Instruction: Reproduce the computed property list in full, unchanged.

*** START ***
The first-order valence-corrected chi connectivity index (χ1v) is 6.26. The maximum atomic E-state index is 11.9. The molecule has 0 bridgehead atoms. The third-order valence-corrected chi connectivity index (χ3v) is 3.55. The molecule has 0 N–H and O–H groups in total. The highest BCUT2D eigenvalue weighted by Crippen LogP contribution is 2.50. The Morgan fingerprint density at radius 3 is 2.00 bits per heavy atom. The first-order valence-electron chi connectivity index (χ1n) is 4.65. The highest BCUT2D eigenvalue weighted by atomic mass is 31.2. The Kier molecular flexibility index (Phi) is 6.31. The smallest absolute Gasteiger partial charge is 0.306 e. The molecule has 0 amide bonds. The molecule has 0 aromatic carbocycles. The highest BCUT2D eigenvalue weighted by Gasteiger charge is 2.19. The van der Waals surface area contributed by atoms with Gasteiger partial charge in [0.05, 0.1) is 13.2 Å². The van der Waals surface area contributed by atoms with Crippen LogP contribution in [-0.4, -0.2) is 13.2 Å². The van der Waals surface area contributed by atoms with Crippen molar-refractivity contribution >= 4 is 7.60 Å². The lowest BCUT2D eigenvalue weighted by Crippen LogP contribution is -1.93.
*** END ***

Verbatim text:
The first-order valence-corrected chi connectivity index (χ1v) is 6.26. The maximum atomic E-state index is 11.9. The molecule has 0 bridgehead atoms. The third-order valence-corrected chi connectivity index (χ3v) is 3.55. The molecule has 0 N–H and O–H groups in total. The highest BCUT2D eigenvalue weighted by Crippen LogP contribution is 2.50. The Morgan fingerprint density at radius 3 is 2.00 bits per heavy atom. The first-order valence-electron chi connectivity index (χ1n) is 4.65. The highest BCUT2D eigenvalue weighted by atomic mass is 31.2. The Kier molecular flexibility index (Phi) is 6.31. The smallest absolute Gasteiger partial charge is 0.306 e. The molecule has 0 amide bonds. The molecule has 0 aromatic carbocycles. The highest BCUT2D eigenvalue weighted by Gasteiger charge is 2.19. The van der Waals surface area contributed by atoms with Gasteiger partial charge in [0.05, 0.1) is 13.2 Å². The van der Waals surface area contributed by atoms with Crippen LogP contribution in [-0.4, -0.2) is 13.2 Å². The van der Waals surface area contributed by atoms with Crippen molar-refractivity contribution >= 4 is 7.60 Å². The lowest BCUT2D eigenvalue weighted by Crippen LogP contribution is -1.93.